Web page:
Bipartisan bill would protect global LGBT rights

Rep. John Tierney introduced a bipartisan bill to protect LGBT people worldwide.

Rep. John Tierney introduced a bipartisan bill to protect LGBT people worldwide.

A bill recently introduced by a bipartisan group of representatives in Congress would protect and advance the global rights of LGBT people if passed.

Reps. John F. Tierney, D-M.A., Chris Gibson, R-N.Y., and Richard, R-N.Y., introduced the International Human Rights Defense Act Wednesday, July 16. Sen. Edward Markey, D-M.A., introduced the bill in the Senate on June 3.

If passed, the bill would direct the Department of State to prioritize protecting LGBT people worldwide. The bill would require the department to develop a strategy to promote and protect LGBT rights worldwide and also appoint a “Special Envoy on the Human Rights of LGBT People” to oversee the strategy.

According to American Jewish World Service, a chief proponent of the bill, 77 countries jail people for having same-sex relations. Five of those countries allow LGBT people to be put to death.

“Defending the rights of LGBT people worldwide is crucial, as many governments are passing punitive laws and sanctioning acts of hate against LGBT people,” said Ruth Messinger, president of AJWS. “As American Jews, we are members of a minority whose rights have been trampled in the past, and we understand fully that neither nor our government can stand by as the rights of vulnerable minorities are trampled in other parts of the world.”

—  James Russell

Dallas hospital tells trans woman it added LGBT policy, but did it really?

Green Oaks Hospital is establishing an LGBT policy after a transgender woman sent hospital administration a complaint about her time there.

Green Oaks, a mental health and addiction services facility in Dallas, recently received a complaint from Shawna Brooks after her experience in the hospital. The complaint led to a new trans policy, but the hospital has refused to provide any documentation of this policy or comment on its creation.

Brooks’ partner committed suicide in July. She then stayed with family to grieve. She returned to the apartment the couple shared in mid-August. Her family feared she, too, was suicidal because of the loss of her partner, so she was committed to Green Oaks, at 7808 Clodus Fields Drive.

During Brooks’ eight-day stay, she was denied a counselor to speak to about her loss and was offered only group therapy. She also requested a bed but was told they were for men only. Brooks was given a bed when she finally told a nurse other women were occupying beds, she told Instant Tea.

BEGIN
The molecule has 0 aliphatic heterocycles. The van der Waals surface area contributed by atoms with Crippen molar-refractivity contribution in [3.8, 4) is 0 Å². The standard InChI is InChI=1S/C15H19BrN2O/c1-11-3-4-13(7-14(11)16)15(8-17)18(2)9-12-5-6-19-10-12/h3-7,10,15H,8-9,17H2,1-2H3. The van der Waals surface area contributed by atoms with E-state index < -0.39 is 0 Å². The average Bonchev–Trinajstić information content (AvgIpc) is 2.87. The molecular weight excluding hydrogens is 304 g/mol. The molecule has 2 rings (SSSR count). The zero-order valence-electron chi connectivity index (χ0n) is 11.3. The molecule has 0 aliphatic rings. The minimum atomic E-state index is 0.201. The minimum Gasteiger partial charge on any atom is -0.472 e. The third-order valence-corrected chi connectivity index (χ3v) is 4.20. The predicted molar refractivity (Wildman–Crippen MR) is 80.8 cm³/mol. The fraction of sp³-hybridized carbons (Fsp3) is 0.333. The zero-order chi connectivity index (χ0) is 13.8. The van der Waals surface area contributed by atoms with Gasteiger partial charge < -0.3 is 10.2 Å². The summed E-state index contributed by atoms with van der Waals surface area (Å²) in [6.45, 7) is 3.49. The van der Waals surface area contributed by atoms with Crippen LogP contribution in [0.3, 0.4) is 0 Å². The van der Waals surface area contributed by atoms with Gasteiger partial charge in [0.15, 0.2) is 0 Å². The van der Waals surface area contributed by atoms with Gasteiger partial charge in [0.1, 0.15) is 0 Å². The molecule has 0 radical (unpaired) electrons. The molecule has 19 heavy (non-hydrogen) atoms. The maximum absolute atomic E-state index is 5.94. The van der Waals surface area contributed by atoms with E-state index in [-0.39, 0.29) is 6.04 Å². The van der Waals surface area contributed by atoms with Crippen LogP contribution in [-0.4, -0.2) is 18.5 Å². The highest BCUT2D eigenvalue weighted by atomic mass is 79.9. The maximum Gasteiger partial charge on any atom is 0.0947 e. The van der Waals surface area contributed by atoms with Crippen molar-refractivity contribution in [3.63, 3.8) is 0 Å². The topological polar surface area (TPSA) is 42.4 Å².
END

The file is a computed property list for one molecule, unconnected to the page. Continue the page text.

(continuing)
She also highlighted inadequate accommodations for transgender patients after a nurse rudely commented on medical needs specific to trans patients and denied her a private room, according to her complaint. Brooks had the nurse contact her doctor and was then granted privacy.

Brooks sent a letter about her experience to patient advocate Stephanie Haynes, who responded with a letter (see below) that stated “as a result of your feedback, our facility will implement a policy to better serve the transgender community.”

—  Anna Waugh

Resource Center sends letter to Dallas company about adding LGBT policies

Cece Cox

Resource Center Dallas’ CEO Cece Cox sent a letter Friday to Holly Frontier Corp. requesting a meeting with them about adding LGBT protections.

The oil and gas company, based in Downtown Dallas, is one of 17 Fortune 500 companies that the Equality Forum recently listed as not having any LGBT-inclusive policies.

Holly Frontier, along with ExxonMobil and Energy Transfer Supply, are based in the Dallas area.

In the letter sent to Holly Frontier’s Human Resources Director Joe Aken, Cox mentions that the company received a score of zero on the Human Rights Campaign 2012 Corporate Equality Index and that it is one of the 17 Fortune 500 companies without any LGBT-inclusive policies.

Therefore RCD leaders want to meet with the company to discuss adding sexual orientation, gender identity and gender expression to its nondiscrimination policy and offering comprehensive transgender healthcare coverage. RCD also wants the company to participate in LGBT sensitivity training for employees, engage in recruiting LGBT employees and become involved in the LGBT community.

With 86 percent of Fortune 500 companies including sexual orientation in their nondiscrimination policies and 50 percent including gender identity, adding LGBT protections to the company’s nondiscrimination policy “simply makes good business sense,” Cox writes in the letter, adding that the revisions would “provide clarity and consistent protections for employees while minimizing risk to shareholders.”

RCD sent a letter to ExxonMobil back in May before a shareholders meeting to vote on adding LGBT protections to its nondiscrimination policy, which later failed. RCD Communications and Advocacy Manager Rafael McDonnell said he could not comment on whether ExxonMobil responded to the request for a meeting.

In the coming months, McDonnell said RCD plans to send a letter requesting a meeting with Energy Transfer Supply to work with them on LGBT protections and policies as well.

See RCD’s letter below.

—  Anna Waugh